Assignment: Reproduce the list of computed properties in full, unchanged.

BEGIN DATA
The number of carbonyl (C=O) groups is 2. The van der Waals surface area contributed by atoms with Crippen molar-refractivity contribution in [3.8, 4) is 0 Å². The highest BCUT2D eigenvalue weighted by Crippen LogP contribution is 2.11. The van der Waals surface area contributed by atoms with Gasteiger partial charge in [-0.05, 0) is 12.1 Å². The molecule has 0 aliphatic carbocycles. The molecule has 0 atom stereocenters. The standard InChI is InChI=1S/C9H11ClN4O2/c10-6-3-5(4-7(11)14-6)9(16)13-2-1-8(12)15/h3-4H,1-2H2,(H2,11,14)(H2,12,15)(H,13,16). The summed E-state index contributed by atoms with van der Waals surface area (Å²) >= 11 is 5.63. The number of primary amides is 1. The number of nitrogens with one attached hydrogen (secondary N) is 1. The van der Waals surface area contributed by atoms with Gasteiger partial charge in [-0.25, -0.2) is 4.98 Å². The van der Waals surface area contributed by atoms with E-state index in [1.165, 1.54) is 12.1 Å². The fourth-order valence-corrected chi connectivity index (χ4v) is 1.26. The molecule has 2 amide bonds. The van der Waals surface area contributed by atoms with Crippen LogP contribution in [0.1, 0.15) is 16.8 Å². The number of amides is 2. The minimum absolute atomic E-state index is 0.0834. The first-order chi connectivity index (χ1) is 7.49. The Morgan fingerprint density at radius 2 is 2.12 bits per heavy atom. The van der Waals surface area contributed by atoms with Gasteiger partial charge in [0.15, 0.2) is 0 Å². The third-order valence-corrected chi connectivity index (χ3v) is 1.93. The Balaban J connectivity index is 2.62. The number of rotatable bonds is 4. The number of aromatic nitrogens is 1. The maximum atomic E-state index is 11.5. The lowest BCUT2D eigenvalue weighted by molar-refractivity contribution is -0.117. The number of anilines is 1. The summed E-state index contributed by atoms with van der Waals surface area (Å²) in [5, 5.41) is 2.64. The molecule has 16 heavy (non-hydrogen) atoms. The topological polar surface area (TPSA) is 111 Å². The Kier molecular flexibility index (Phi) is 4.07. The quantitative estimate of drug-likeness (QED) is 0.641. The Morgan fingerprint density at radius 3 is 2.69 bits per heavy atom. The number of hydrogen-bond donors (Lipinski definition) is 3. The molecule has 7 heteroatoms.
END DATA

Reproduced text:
The number of carbonyl (C=O) groups is 2. The van der Waals surface area contributed by atoms with Crippen molar-refractivity contribution in [3.8, 4) is 0 Å². The highest BCUT2D eigenvalue weighted by Crippen LogP contribution is 2.11. The van der Waals surface area contributed by atoms with Gasteiger partial charge in [-0.05, 0) is 12.1 Å². The molecule has 0 aliphatic carbocycles. The molecule has 0 atom stereocenters. The standard InChI is InChI=1S/C9H11ClN4O2/c10-6-3-5(4-7(11)14-6)9(16)13-2-1-8(12)15/h3-4H,1-2H2,(H2,11,14)(H2,12,15)(H,13,16). The summed E-state index contributed by atoms with van der Waals surface area (Å²) >= 11 is 5.63. The number of primary amides is 1. The number of nitrogens with one attached hydrogen (secondary N) is 1. The van der Waals surface area contributed by atoms with Gasteiger partial charge in [-0.25, -0.2) is 4.98 Å². The van der Waals surface area contributed by atoms with E-state index in [1.165, 1.54) is 12.1 Å². The fourth-order valence-corrected chi connectivity index (χ4v) is 1.26. The molecule has 2 amide bonds. The van der Waals surface area contributed by atoms with Crippen LogP contribution in [0.1, 0.15) is 16.8 Å². The number of amides is 2. The minimum absolute atomic E-state index is 0.0834. The first-order chi connectivity index (χ1) is 7.49. The Morgan fingerprint density at radius 2 is 2.12 bits per heavy atom. The van der Waals surface area contributed by atoms with Gasteiger partial charge in [0.15, 0.2) is 0 Å². The third-order valence-corrected chi connectivity index (χ3v) is 1.93. The Balaban J connectivity index is 2.62. The number of rotatable bonds is 4. The number of aromatic nitrogens is 1. The maximum atomic E-state index is 11.5. The lowest BCUT2D eigenvalue weighted by molar-refractivity contribution is -0.117. The number of anilines is 1. The summed E-state index contributed by atoms with van der Waals surface area (Å²) in [5, 5.41) is 2.64. The molecule has 16 heavy (non-hydrogen) atoms. The topological polar surface area (TPSA) is 111 Å². The Kier molecular flexibility index (Phi) is 4.07. The quantitative estimate of drug-likeness (QED) is 0.641. The Morgan fingerprint density at radius 3 is 2.69 bits per heavy atom. The number of hydrogen-bond donors (Lipinski definition) is 3. The molecule has 7 heteroatoms.